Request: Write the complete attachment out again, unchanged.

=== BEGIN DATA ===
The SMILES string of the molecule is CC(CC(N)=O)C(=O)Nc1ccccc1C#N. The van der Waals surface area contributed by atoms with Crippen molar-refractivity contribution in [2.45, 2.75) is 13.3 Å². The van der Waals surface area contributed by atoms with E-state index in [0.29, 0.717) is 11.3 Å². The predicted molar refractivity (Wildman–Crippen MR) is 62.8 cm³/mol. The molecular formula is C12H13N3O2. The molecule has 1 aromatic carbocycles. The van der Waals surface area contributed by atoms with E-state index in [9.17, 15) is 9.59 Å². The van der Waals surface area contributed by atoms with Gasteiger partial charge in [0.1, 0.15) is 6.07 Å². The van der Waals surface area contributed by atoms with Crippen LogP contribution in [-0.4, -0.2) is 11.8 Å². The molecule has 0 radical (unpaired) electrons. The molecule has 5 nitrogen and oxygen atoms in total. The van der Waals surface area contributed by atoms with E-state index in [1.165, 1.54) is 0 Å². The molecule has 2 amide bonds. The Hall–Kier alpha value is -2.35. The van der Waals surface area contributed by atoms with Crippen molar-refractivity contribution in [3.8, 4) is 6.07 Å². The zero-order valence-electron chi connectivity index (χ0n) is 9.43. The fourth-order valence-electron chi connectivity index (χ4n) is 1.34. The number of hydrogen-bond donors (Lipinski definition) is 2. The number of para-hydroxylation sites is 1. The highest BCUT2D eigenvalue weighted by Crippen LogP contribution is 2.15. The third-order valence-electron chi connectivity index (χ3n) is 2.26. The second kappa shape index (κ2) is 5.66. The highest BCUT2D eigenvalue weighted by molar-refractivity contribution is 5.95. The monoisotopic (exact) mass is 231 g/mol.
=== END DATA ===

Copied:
The SMILES string of the molecule is CC(CC(N)=O)C(=O)Nc1ccccc1C#N. The van der Waals surface area contributed by atoms with Crippen molar-refractivity contribution in [2.45, 2.75) is 13.3 Å². The van der Waals surface area contributed by atoms with E-state index in [0.29, 0.717) is 11.3 Å². The predicted molar refractivity (Wildman–Crippen MR) is 62.8 cm³/mol. The molecular formula is C12H13N3O2. The molecule has 1 aromatic carbocycles. The van der Waals surface area contributed by atoms with E-state index in [9.17, 15) is 9.59 Å². The van der Waals surface area contributed by atoms with Gasteiger partial charge in [0.1, 0.15) is 6.07 Å². The van der Waals surface area contributed by atoms with Crippen LogP contribution in [-0.4, -0.2) is 11.8 Å². The molecule has 0 radical (unpaired) electrons. The molecule has 5 nitrogen and oxygen atoms in total. The van der Waals surface area contributed by atoms with E-state index in [1.165, 1.54) is 0 Å². The molecule has 2 amide bonds. The Hall–Kier alpha value is -2.35. The van der Waals surface area contributed by atoms with Crippen molar-refractivity contribution in [3.8, 4) is 6.07 Å². The zero-order valence-electron chi connectivity index (χ0n) is 9.43. The fourth-order valence-electron chi connectivity index (χ4n) is 1.34. The number of hydrogen-bond donors (Lipinski definition) is 2. The number of para-hydroxylation sites is 1. The highest BCUT2D eigenvalue weighted by Crippen LogP contribution is 2.15. The third-order valence-electron chi connectivity index (χ3n) is 2.26. The second kappa shape index (κ2) is 5.66. The highest BCUT2D eigenvalue weighted by molar-refractivity contribution is 5.95. The monoisotopic (exact) mass is 231 g/mol.